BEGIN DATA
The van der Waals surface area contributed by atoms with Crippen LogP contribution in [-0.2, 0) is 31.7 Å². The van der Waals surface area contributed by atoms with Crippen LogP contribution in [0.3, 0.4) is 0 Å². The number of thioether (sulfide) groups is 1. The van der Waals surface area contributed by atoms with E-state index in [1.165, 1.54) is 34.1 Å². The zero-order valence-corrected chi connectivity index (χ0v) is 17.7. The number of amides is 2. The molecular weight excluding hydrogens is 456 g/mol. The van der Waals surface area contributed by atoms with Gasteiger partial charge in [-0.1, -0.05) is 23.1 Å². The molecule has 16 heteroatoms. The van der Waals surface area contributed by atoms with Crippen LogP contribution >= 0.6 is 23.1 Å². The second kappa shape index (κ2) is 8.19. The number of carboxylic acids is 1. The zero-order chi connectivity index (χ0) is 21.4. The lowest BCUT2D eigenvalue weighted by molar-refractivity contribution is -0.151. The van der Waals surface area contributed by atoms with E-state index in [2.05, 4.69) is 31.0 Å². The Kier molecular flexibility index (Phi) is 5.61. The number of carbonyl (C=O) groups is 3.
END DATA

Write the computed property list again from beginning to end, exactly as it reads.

The van der Waals surface area contributed by atoms with Crippen LogP contribution in [-0.2, 0) is 31.7 Å². The van der Waals surface area contributed by atoms with Crippen LogP contribution in [0.3, 0.4) is 0 Å². The number of thioether (sulfide) groups is 1. The van der Waals surface area contributed by atoms with E-state index in [1.165, 1.54) is 34.1 Å². The zero-order valence-corrected chi connectivity index (χ0v) is 17.7. The number of amides is 2. The molecular weight excluding hydrogens is 456 g/mol. The van der Waals surface area contributed by atoms with Gasteiger partial charge in [-0.1, -0.05) is 23.1 Å². The molecule has 16 heteroatoms. The van der Waals surface area contributed by atoms with Crippen LogP contribution >= 0.6 is 23.1 Å². The second kappa shape index (κ2) is 8.19. The number of carboxylic acids is 1. The zero-order chi connectivity index (χ0) is 21.4. The lowest BCUT2D eigenvalue weighted by molar-refractivity contribution is -0.151. The van der Waals surface area contributed by atoms with E-state index in [2.05, 4.69) is 31.0 Å². The Kier molecular flexibility index (Phi) is 5.61. The number of carbonyl (C=O) groups is 3.